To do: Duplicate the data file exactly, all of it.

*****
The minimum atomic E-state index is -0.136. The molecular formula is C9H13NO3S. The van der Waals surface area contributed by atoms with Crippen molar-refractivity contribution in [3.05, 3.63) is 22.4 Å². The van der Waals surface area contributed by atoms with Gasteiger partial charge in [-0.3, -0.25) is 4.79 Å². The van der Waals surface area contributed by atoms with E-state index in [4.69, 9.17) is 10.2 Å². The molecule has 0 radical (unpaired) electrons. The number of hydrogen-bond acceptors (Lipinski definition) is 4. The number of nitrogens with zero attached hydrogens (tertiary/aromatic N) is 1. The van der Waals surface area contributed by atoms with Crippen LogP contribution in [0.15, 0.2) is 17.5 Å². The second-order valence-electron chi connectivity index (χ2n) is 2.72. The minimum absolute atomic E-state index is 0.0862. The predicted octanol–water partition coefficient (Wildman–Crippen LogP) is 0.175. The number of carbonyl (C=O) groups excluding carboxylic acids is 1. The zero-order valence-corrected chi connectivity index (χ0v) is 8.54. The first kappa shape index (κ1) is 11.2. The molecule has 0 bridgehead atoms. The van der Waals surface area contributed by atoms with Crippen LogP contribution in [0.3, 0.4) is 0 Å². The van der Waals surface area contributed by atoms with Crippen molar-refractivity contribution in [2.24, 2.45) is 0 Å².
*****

The minimum atomic E-state index is -0.136. The molecular formula is C9H13NO3S. The van der Waals surface area contributed by atoms with Crippen molar-refractivity contribution in [3.05, 3.63) is 22.4 Å². The van der Waals surface area contributed by atoms with Gasteiger partial charge in [-0.3, -0.25) is 4.79 Å². The van der Waals surface area contributed by atoms with E-state index in [4.69, 9.17) is 10.2 Å². The molecule has 0 radical (unpaired) electrons. The number of hydrogen-bond acceptors (Lipinski definition) is 4. The number of nitrogens with zero attached hydrogens (tertiary/aromatic N) is 1. The van der Waals surface area contributed by atoms with Crippen LogP contribution in [0.15, 0.2) is 17.5 Å². The second-order valence-electron chi connectivity index (χ2n) is 2.72. The minimum absolute atomic E-state index is 0.0862. The predicted octanol–water partition coefficient (Wildman–Crippen LogP) is 0.175. The number of carbonyl (C=O) groups excluding carboxylic acids is 1. The zero-order valence-corrected chi connectivity index (χ0v) is 8.54. The first kappa shape index (κ1) is 11.2. The molecule has 0 bridgehead atoms. The van der Waals surface area contributed by atoms with Crippen LogP contribution in [0.3, 0.4) is 0 Å². The van der Waals surface area contributed by atoms with Crippen molar-refractivity contribution in [2.24, 2.45) is 0 Å².